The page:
One of the most destructive and contentious issues in the United States over the past couple of years has been the question of immigration and how to limit or control it. To some, it’s a mindset of "We’re here, you’re not, let’s keep it that way."
It’s a weird argument considering immigration has been the backbone of growth for many North American cities from New York to Los Angeles and Toronto to Vancouver. The value of immigration and the effect on real estate can best be seen in one of the most unlikely of cities, Winnipeg, in the Canadian prairie province of Manitoba.
Over the most recent decade, in Canada (as in the United States) immigrants tend to settle to the East, in Toronto, or in the West, in Vancouver. To overcome that imbalance, Canada created the Provincial Nomination Program (PNP), which allows provinces to nominate individuals who wish to immigrate to Canada and are interested in settling in a particular province.
Manitoba was the first province to embrace the program, and Winnipeg, in particular, took to it in a big way. Winnipeg, with 780,000 people in the metro, is Canada’s largest city between Toronto and Calgary, but during the 1990s growth stagnated and that is why Manitoba looked to the PNP. The goal was for an influx of 10,000 immigrants annually over the first five years and it was quickly met.
"Last year, we had about 15,000 to 18,000 people come to Manitoba," said John Froese, a broker with Royal LePage in Winnipeg.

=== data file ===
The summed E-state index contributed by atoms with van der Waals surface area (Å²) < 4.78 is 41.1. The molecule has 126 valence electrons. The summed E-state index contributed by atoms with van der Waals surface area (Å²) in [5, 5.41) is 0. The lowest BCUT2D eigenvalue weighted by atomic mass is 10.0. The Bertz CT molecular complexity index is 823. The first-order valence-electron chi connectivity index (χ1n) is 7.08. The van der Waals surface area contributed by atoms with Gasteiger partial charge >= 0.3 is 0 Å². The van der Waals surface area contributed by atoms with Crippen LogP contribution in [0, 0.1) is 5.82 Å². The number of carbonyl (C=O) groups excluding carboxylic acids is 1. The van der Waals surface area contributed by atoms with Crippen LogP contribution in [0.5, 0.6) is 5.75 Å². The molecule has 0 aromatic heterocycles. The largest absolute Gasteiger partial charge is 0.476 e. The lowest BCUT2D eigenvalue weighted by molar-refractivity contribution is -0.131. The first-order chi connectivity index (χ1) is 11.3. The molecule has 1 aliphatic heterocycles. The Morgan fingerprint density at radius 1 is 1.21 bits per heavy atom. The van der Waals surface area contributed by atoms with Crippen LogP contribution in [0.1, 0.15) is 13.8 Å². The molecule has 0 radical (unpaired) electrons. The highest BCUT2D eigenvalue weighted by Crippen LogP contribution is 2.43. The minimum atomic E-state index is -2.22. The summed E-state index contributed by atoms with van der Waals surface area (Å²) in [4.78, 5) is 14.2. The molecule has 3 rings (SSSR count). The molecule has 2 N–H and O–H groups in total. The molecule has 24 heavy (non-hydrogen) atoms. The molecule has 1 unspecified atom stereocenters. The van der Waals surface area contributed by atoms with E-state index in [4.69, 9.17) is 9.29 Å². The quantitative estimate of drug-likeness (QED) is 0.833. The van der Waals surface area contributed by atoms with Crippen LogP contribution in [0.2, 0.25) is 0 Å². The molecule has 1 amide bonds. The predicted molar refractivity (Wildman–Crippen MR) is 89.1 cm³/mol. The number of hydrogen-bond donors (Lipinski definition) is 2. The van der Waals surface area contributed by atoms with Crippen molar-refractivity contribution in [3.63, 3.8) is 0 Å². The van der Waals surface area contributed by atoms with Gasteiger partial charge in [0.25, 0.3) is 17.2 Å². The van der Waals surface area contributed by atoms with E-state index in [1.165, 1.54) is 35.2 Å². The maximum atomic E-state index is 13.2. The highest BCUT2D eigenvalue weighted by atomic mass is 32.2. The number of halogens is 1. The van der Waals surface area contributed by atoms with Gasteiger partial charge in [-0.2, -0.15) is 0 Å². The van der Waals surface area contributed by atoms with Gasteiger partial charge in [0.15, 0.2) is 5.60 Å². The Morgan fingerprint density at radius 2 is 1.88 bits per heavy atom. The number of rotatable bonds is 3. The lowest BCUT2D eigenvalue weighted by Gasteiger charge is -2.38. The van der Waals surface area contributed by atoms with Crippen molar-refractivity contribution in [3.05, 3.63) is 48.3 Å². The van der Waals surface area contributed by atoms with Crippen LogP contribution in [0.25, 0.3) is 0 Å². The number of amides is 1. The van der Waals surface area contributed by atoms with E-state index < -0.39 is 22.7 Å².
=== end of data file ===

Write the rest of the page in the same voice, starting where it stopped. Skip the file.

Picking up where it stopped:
The province is now looking to attract 20,000 immigrants a year by 2016, most of which end up in Winnipeg.
"This influx of immigration has provided for job growth and stimulated the economy," said Dianne Himbeault, housing market analyst for Canada Mortgage & Housing Corp., also in Winnipeg.
It also buffeted the province from the last economic downturn and increased demand to a housing market that was already one of the tightest in the country.
Winnipeg is a provincial capital, which means a lot of government jobs, but the province and the city are economically well diversified with agriculture, mining, manufacturing and transportation services. When other provinces experienced gross domestic product (GDP) declines of 3-4 percent in 2009, said Himbeault, "Manitoba saw less than a 1 percent decline, then it returned to a steady 1.5 percent to 2 percent by the next year."